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Friday, February 14, 2014

St. Valentine's Day.......

is one of the many pagan festivals taken by Christians and transformed into something so much more. The process makes sense, since Christ redeemed humanity and with it the beauty of her traditions. It is natural that men should think on life, death, rebirth, love, culture, and the heroes who have gone before. Hence, we have holidays. Hence, we have holy days.

    The Roman fertility festival of Lupercalia took place on February 15, and day before, the 14th, was dedicated the Juno, Queen of the Roman gods and goddesses, patroness of women and love. The associated custom of young men drawing a girl's name from a jar to be paired with her for the festival added to the romance of the event. Sometimes this pairing would last for the whole year until the next festival came round. Folklore also claimed that birds started to mate on February 14, bringing new hope for the coming of spring.

    And now we get around to the saint whose name made the charts. Little actual evidence exists about St. Valentine, but there are legends galore. It is said that the Roman Emperor Claudius II outlawed all marriages and engagements in Rome because he was having difficulty recruiting men for his army who had wives and sweethearts. Enter Valentine, a Christian priest, who defied the emperor's order and continued to marry couples in secret. Eventually, he was found out and arrested by the authorities for performing forbidden Christian ceremonies. When the they tried to force him to offer incense to twelve pagan gods in return for being released, he refused without hesitation.

    Realizing that Valentine was a learned man, his jailer asked him if he would be willing to give lesson to his his blind daughter, Theodora. Valentine agreed and soon befriended the intelligent young woman who quickly took to learning about Roman history, the world of nature, and arithmetic. He showed her more love than she had ever been shown by her father or anyone else. Having since been regarded as a reject from society, "cursed by the gods", she was intrigued by the Christian religion, which told of a love that went beyond surface and reached the soul. Later, Valentine's intercession and Theodora's own growing faith in Jesus resulted in the miraculous restoration of her sight.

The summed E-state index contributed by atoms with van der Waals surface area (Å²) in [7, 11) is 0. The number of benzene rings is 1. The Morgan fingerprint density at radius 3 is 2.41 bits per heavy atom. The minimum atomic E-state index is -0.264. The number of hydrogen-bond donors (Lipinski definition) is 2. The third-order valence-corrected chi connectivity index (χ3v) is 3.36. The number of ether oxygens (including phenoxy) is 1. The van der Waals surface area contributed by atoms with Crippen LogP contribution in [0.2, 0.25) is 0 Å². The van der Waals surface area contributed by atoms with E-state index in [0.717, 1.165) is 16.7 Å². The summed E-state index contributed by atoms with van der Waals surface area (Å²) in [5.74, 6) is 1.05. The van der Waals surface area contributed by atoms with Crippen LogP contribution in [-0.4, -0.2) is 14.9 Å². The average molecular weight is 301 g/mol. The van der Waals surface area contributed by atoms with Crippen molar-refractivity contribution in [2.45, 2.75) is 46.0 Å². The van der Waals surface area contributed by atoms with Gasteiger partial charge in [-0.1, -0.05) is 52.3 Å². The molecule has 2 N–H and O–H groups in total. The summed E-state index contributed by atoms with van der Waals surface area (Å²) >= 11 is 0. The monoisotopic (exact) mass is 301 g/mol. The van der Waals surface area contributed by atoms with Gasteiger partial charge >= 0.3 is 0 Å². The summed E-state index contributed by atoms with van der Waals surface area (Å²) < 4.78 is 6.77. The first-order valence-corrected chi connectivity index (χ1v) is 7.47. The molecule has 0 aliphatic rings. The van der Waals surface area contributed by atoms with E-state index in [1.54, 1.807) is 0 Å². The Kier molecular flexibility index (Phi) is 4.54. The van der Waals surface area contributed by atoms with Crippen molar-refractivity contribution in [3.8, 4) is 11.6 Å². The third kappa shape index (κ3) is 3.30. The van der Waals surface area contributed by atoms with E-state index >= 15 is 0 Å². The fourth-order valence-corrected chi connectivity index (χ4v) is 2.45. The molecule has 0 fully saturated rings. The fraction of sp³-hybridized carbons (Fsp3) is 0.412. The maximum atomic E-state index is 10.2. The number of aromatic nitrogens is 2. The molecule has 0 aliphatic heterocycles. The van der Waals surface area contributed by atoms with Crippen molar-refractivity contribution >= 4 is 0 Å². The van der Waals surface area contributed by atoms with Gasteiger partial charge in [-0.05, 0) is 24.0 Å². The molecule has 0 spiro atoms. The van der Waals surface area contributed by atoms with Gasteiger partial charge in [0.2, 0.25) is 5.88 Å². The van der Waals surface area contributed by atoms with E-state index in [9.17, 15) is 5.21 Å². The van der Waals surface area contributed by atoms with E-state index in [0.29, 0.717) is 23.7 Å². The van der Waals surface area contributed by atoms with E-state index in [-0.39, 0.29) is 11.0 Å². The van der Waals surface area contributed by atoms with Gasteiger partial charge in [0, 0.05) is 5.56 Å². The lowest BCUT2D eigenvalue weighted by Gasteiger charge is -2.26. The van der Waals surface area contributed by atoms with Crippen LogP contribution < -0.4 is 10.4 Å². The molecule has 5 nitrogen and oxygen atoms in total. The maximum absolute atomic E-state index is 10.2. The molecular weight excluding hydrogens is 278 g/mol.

Valentine was eventually brought before the Emperor Claudius to make his case. Claudius was initially impressed by the priest's spirited defense, but when he went so far as to try to convert the emperor, he was hauled back to his cell. While there, he did manage to convert a guard and 47 members of his family to Christianity! Also, before he was taken away to be executed, he sent Theodora a farewell message signed: "From your Valentine". He was tortured and executed on Feb. 14, 269 A.D, near a gate later named Porta Valentini in his honor. It is said that Theodora came there to grieve for him, and planted a pink-blossomed almond tree near his grave as a symbol of their friendship and love.

     So this month of St. Valentine, remember that true love is not just about romance, although that certainly is part of it. It's also about the the transcending love that God has shown to us, and the love that we are charged to show one another. In essence, we must love everyone because God has loved us all first, no matter physical or mental states, no matter our sinful natures, no matter our states in life. He comes to bring us grace to turn away from sin, to make us whole in our spirits, and to see Himself in everyone around us. That is the true meaning of St. Valentine's Day.

    To conclude this post, here's a poem from our friend, Mack, on St. Valentine -- and the quirkiness of modern-day remembrances! ;-)

St. Valentine Unleaded



A priest obscure and poor in the long ago

Benignly smiled upon the young, and sought
To join young lovers in happiness, and so
He gave a boon (as Chaucer’s Parsoun taught)
And kindly dowered many a poor-born bride.
And blessed young marrieds to their wedding bowers
Hand in hand, heart with heart, and side by side -
We remember his martyrdom with gas-station flowers.



Valentine
St. Valentine, ora pro nobis! 

   

2 comments:

  1. What a lovely and inspiring story! An eloquent concluding paragraph (and poem) too. Thanks, Pearl.

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  2. Thank you, Jonathan! I'm glad you liked the story about St. Valentine and the poem by Mack. Valentine really is a fascinating saint, and he's so contrary to the modern perspective of "romance-or-nothing" with regards to his feast. Agape love is the greatest of all, and that's what everyone should really be focusing on during the holiday.

    Blessings,
    Pearl

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